Cloverdale seventh-graders read to elementary school students
CLOVERDALE -- For the final project of her mythology unit, Cloverdale Middle School teacher Jonna Rady doesn't just have her students read the stories -- she has them write the stories.
All 85 of Rady's seventh-grade language arts students must write an origin myth in the style of a children's story. An origin myth, as you might suspect, is an explanation of how something came to be.
Origins some of Rady's students chose to explain included horses, arts, freezing rain, hunger, mountains and how the world spins.
Once the projects were completed, Rady graded them, but also sent them to the fourth-grade classes of Cloverdale Elementary School. The fourth-graders helped judge the stories in the categories of best overall book, best illustrations and funniest.
The 11 seventh-graders judged as winners visited the fourth graders on Tuesday to read their stories. Asked how they felt about getting the chance to read their work to the younger kids, the students gave a variety of responses.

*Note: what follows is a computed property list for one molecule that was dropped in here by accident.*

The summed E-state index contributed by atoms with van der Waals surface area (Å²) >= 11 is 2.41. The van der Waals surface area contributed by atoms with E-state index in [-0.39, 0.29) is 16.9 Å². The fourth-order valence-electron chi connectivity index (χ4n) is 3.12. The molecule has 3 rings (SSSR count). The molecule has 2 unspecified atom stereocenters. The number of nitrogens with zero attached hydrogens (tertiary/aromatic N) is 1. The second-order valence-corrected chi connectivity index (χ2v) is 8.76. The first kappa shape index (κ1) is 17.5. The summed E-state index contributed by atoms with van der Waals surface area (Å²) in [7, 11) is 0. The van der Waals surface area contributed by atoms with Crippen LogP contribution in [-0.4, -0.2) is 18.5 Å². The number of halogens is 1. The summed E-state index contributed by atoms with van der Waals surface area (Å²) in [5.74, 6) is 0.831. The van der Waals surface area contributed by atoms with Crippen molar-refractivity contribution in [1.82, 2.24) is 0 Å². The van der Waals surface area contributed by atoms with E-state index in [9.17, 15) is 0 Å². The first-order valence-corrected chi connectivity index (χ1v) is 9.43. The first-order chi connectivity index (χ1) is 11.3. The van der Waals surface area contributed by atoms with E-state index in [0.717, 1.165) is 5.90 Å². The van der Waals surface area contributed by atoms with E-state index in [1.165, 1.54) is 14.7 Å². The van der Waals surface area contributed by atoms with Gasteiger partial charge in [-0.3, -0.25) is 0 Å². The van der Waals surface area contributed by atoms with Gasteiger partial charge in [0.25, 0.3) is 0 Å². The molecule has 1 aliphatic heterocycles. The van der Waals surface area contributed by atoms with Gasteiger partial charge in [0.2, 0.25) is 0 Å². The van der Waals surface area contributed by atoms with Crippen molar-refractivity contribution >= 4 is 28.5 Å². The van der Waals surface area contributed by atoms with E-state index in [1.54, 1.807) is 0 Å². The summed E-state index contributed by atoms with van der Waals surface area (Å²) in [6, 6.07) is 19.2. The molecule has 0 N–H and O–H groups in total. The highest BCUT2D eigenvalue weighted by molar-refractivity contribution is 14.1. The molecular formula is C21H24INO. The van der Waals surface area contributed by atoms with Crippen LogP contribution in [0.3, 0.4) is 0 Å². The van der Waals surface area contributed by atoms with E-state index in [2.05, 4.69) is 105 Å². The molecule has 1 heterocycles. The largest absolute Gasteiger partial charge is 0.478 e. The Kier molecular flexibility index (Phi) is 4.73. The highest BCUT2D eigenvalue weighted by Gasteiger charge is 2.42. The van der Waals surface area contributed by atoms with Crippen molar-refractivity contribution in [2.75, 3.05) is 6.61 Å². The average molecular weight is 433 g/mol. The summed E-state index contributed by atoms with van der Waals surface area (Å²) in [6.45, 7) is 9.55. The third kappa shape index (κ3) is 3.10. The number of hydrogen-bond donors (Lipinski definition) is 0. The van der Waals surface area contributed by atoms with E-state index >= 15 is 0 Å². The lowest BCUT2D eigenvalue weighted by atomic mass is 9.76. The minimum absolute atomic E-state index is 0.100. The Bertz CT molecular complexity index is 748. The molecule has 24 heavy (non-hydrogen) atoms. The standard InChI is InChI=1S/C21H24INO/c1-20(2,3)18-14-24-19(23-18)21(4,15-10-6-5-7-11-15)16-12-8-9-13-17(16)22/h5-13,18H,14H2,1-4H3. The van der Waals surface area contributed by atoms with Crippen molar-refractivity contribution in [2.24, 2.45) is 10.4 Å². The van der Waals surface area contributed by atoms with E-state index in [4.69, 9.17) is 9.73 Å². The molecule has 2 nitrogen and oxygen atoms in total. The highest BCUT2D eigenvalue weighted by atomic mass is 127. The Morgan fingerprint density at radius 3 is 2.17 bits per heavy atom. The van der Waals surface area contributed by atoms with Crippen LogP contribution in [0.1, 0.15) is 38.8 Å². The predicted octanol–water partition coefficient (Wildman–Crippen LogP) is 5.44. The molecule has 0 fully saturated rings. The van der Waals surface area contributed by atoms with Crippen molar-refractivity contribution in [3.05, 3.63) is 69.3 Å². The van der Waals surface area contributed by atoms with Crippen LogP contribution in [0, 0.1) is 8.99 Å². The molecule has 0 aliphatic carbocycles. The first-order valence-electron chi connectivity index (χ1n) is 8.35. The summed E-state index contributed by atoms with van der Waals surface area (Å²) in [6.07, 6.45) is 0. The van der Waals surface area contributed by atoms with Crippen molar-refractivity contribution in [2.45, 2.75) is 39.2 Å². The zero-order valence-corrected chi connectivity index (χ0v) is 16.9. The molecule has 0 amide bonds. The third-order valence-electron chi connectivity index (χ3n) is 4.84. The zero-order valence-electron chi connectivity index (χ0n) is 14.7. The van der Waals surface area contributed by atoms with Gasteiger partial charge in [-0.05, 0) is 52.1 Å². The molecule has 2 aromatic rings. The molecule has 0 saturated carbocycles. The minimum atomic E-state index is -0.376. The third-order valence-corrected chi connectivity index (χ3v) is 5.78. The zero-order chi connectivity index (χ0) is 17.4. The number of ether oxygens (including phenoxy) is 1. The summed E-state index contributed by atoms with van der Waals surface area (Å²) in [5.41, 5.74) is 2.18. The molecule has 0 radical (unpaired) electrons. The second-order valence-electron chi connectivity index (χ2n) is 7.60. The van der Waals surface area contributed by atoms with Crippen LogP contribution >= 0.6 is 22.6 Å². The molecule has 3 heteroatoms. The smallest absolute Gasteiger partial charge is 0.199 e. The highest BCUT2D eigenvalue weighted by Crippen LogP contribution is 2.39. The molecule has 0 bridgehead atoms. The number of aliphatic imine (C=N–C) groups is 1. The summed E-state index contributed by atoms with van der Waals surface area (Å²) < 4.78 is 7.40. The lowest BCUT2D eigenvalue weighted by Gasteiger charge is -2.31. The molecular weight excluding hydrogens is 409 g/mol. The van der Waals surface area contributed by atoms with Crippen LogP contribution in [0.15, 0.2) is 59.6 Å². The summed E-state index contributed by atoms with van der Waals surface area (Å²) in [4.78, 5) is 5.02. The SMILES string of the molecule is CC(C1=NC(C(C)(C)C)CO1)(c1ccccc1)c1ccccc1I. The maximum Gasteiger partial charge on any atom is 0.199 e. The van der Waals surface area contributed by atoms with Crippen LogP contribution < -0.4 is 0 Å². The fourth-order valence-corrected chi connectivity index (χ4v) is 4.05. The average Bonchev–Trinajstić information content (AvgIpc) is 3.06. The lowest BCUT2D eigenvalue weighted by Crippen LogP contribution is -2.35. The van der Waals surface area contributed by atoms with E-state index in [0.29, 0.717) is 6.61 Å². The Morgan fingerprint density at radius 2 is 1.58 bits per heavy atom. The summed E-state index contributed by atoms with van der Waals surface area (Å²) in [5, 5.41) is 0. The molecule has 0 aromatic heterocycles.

"We feel important," Harlee Fuetter said.
"I felt a little nervous because I didn't know they actually liked it," classmate Brenan Hall added.
As for why they chose their origins, there were also some different reasons. Kimmy Winders wrote about the origin of hunger for a simple reason.
"I was hungry when I wrote it. It was fourth hour, so I was starving," Winders said.
Naomi Williams wrote about the origin of storms and worked Greek gods Zeus and Hades into her explanation. She said the two gods were fighting over their father's love and it created the first storm.
"If someone was to shout, it would bring thunder," Williams said. "Rain would be the tears of their father."
For Keenan Nees the origin of the Earth's spin was a greedy king named Seymour.
"He really wanted some blueberry pie, but he need wind to cool it down," Nees said. "The gods got together to spin the world so he could eat his blueberry pie."